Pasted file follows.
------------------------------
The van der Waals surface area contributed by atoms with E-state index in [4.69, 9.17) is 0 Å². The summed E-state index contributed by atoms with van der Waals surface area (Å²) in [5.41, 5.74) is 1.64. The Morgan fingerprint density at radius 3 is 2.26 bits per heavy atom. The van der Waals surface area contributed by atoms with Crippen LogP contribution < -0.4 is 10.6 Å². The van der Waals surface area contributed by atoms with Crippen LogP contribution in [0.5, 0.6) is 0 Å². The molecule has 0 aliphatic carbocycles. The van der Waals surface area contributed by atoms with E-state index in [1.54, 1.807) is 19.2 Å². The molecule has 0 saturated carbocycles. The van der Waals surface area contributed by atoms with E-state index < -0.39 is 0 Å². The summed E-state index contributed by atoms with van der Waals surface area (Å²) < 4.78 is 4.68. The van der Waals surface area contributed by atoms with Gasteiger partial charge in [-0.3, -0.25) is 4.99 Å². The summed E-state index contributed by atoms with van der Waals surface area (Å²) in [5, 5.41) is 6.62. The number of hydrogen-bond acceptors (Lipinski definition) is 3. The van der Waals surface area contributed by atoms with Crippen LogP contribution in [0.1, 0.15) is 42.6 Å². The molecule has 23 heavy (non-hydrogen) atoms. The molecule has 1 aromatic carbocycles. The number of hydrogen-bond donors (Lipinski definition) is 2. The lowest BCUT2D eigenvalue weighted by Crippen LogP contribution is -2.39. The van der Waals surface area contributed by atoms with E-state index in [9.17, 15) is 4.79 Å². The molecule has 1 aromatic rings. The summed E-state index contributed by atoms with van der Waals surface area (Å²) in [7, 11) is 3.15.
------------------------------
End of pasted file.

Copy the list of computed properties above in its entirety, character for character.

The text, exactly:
The van der Waals surface area contributed by atoms with E-state index in [4.69, 9.17) is 0 Å². The summed E-state index contributed by atoms with van der Waals surface area (Å²) in [5.41, 5.74) is 1.64. The Morgan fingerprint density at radius 3 is 2.26 bits per heavy atom. The van der Waals surface area contributed by atoms with Crippen LogP contribution < -0.4 is 10.6 Å². The van der Waals surface area contributed by atoms with Crippen LogP contribution in [0.5, 0.6) is 0 Å². The molecule has 0 aliphatic carbocycles. The van der Waals surface area contributed by atoms with E-state index in [1.54, 1.807) is 19.2 Å². The molecule has 0 saturated carbocycles. The van der Waals surface area contributed by atoms with E-state index < -0.39 is 0 Å². The summed E-state index contributed by atoms with van der Waals surface area (Å²) < 4.78 is 4.68. The van der Waals surface area contributed by atoms with Gasteiger partial charge in [-0.3, -0.25) is 4.99 Å². The summed E-state index contributed by atoms with van der Waals surface area (Å²) in [5, 5.41) is 6.62. The number of hydrogen-bond acceptors (Lipinski definition) is 3. The van der Waals surface area contributed by atoms with Crippen LogP contribution in [0.1, 0.15) is 42.6 Å². The molecule has 23 heavy (non-hydrogen) atoms. The molecule has 1 aromatic carbocycles. The number of hydrogen-bond donors (Lipinski definition) is 2. The lowest BCUT2D eigenvalue weighted by Crippen LogP contribution is -2.39. The van der Waals surface area contributed by atoms with E-state index in [9.17, 15) is 4.79 Å². The molecule has 1 aromatic rings. The summed E-state index contributed by atoms with van der Waals surface area (Å²) in [7, 11) is 3.15.